Dialogue versus Description

Dialogue versus description – or in simple terms – how much of each should you aim for in your fiction?

This is a common question asked by many writers, and more often than not, if you ask a question like this you will get a hundred different answers, simply because there are no absolutes in fiction. Some people say lots of description is preferable, others say lots of dialogue is better. This can leave writers understandably confused.

The one thing to remember is that fiction is about balance. The dialogue to description ratio doesn’t have to be an exact science, but a healthy amount of both is better than a story that relies heavily on one and not the other, which may leave the whole thing lacking. This then begs the question - why does there need to be a balance?

Dialogue and description depend on each other; they co-exist, rather like strawberries and cream. One without the other just isn’t the same and sometimes it doesn’t work so well.

One element imparts vital information and moves the story forward. The other paints the background, creates a fictional world and supports the entire story with added layers. Every story needs both of these elements.


Some stories thrive on a lot of dialogue, short stories in particular. That’s because the market and genre sometimes demands it. Women’s magazines, for instance, use more dialogue in their structure than description simply to move the story along within the short amount of words allocated. Those kinds of stories won’t have time to dwell on luscious descriptions when keeping to 1000 – 5000 word counts.

If the word count is more generous, however, then the writer can afford to add more description to bolster the story and therefore help balance it, so something like 3000 – 10,000 words has more chance of balance between the two elements.

Some stories need description. Thriller and horror style short stories, for example, really do need something more substantial than large chunks of dialogue, otherwise how will you show your reader the atmosphere, emotion, tension or suspense? Romance markets also like plenty of description to create mood, emotion and allure.

If you are writing a story primarily made up of dialogue, remember that you can only achieve so much with it.

A novel in particular needs more than large blocks of dialogue to sustain itself, otherwise there is a risk of the reader losing interest simply because there isn’t much for them to go on. With 80,000 – 100,000 words to play with, you can be very generous with both dialogue AND description.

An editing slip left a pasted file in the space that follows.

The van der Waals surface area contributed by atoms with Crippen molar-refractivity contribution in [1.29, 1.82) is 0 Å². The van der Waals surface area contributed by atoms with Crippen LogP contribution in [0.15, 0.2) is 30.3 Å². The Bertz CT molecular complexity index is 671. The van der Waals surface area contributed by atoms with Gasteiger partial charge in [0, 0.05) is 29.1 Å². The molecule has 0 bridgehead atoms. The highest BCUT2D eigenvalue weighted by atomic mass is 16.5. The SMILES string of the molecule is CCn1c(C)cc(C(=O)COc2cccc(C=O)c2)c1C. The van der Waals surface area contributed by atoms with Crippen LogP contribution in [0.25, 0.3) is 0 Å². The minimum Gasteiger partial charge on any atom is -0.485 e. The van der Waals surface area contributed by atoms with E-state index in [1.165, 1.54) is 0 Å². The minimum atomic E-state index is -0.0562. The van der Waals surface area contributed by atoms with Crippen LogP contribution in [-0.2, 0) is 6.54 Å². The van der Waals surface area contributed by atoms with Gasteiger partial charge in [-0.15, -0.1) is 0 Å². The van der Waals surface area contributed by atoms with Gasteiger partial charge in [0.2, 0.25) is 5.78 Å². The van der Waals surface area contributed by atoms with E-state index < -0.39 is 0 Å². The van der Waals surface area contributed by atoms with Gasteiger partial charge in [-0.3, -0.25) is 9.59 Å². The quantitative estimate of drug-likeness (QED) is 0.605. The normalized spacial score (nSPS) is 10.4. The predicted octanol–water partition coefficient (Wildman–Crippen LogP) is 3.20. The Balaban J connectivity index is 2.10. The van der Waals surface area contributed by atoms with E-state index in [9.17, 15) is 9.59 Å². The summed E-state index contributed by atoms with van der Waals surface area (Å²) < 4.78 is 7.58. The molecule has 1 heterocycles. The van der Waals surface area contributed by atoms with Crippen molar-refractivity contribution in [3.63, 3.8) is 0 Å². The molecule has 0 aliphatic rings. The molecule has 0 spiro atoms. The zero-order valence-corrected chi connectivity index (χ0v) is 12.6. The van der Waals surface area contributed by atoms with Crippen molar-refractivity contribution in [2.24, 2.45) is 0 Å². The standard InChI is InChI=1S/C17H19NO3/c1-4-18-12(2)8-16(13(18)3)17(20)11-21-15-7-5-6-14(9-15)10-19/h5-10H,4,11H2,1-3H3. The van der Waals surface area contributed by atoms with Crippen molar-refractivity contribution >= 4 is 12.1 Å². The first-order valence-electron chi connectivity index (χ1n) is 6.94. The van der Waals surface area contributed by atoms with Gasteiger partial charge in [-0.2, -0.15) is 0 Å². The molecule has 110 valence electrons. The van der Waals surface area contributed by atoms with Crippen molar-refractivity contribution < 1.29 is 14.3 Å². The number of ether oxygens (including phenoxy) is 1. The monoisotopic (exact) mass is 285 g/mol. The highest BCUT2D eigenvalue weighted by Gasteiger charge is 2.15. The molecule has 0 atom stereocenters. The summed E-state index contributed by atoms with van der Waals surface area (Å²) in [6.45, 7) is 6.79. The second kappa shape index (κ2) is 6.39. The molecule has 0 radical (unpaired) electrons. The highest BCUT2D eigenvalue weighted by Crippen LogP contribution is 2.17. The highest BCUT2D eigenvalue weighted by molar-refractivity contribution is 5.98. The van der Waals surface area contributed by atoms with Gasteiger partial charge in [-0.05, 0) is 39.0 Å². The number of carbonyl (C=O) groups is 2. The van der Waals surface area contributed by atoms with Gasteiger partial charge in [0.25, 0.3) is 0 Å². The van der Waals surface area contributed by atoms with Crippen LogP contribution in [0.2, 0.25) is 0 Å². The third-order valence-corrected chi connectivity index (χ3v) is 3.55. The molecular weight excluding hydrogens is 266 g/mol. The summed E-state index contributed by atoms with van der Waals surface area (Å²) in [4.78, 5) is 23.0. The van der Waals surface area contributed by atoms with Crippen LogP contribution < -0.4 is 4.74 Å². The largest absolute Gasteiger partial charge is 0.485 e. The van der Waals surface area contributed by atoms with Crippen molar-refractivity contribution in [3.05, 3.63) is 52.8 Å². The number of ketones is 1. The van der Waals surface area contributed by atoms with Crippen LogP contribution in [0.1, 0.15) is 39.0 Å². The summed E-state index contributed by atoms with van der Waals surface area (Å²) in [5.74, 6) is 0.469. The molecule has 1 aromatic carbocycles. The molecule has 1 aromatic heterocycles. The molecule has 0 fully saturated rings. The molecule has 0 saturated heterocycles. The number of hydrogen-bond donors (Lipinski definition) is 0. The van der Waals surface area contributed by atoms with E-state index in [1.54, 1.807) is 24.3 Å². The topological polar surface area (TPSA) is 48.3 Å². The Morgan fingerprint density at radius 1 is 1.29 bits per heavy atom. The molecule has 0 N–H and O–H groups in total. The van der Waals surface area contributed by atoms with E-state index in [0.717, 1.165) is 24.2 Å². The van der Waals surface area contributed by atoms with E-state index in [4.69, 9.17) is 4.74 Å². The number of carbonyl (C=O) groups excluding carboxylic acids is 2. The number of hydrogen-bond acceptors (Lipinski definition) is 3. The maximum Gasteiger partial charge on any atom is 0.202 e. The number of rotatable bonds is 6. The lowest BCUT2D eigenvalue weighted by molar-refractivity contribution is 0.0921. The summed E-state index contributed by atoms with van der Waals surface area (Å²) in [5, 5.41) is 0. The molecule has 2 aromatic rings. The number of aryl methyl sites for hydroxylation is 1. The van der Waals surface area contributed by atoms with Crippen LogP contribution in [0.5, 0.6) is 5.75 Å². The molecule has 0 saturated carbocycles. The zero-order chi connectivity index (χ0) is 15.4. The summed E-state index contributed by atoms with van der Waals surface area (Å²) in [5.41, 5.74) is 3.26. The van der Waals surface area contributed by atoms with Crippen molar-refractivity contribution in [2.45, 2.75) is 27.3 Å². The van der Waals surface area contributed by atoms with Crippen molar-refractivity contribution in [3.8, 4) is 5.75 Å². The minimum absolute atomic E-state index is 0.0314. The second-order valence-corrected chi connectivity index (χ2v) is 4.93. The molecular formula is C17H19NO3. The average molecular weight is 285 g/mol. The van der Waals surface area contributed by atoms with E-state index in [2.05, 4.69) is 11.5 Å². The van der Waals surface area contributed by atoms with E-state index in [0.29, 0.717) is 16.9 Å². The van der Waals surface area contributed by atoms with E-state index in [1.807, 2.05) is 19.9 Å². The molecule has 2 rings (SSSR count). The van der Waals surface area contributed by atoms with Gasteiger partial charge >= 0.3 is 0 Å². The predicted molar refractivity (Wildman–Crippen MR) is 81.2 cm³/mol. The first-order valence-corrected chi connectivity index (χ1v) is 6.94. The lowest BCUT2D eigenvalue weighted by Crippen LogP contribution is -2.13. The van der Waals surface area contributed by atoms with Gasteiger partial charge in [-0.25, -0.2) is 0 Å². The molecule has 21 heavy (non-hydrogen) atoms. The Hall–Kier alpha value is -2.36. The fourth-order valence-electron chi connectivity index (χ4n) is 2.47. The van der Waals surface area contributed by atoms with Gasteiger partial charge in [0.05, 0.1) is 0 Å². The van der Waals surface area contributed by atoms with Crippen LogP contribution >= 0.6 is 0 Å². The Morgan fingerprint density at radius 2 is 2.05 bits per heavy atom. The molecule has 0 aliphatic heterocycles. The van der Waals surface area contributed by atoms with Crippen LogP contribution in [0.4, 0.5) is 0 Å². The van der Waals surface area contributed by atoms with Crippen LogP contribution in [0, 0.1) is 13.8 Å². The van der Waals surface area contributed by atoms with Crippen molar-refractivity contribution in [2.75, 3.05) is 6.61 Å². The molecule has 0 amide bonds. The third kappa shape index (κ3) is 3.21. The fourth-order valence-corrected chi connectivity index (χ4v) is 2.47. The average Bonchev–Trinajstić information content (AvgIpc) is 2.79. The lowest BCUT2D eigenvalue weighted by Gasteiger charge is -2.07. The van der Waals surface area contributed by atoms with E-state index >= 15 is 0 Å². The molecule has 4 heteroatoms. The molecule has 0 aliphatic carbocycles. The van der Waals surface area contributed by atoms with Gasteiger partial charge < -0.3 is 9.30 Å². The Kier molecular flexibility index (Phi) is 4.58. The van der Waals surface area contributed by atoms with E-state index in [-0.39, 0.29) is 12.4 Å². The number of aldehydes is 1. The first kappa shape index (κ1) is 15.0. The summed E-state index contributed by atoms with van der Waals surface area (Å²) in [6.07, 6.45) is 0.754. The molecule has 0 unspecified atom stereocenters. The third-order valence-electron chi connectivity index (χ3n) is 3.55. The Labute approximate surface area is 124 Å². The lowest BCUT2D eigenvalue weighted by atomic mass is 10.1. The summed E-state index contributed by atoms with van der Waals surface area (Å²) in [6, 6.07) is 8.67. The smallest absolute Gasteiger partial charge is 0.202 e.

A novel or short story top heavy on dialogue will miss a critical key factor in fiction writing, and that is the ability to SHOW the reader what is happening, to move the story forward, create a sense of atmosphere and tension and create an overall picture for the reader. Dialogue can’t really do that, but description can.

Conversely, if you have too much description and not enough dialogue in your novel, then you risk alienating the reader because then they have to trawl through large chunks of it, at the risk of becoming bored. Pages and pages of endless text is hard work unless the writer can thoroughly and cleverly engage the reader.

And here’s a strange thing: Short stories made up entirely of well-constructed description do work – but they have to be very well written.

Dialogue only stories, on the other hand, don’t work. This is because there is nothing for the reader – no sense of mood, no sense of conflict, no atmosphere and no emotion to hook them, other than a few descriptive sentences here and there. These types tend to be sterile and lack lustre and don’t always engage the reader.

As previously mentioned, the balance between the two doesn’t have to be exact. Look at your favourite novels and the majority will have a healthy description: dialogue ratio.

One important point here - having the right balance of description and dialogue increases your chances of being published. Why? Because editors expect it, they are looking for that balance between the two, and they like detail.

Of course, this doesn’t mean your story has to be middle of the road, or ‘safe’, or constructed exactly to ‘how to’ writing instructions, it simply means you have paid attention to the structure of the overall story and made sure one element doesn’t overshadow the other.

Your writing should have a healthy balance of both.

Next week: Why you shouldn’t give the reader what they want.


  1. It depends a lot on the market we're aiming for and the preferences of each should be taken into account.

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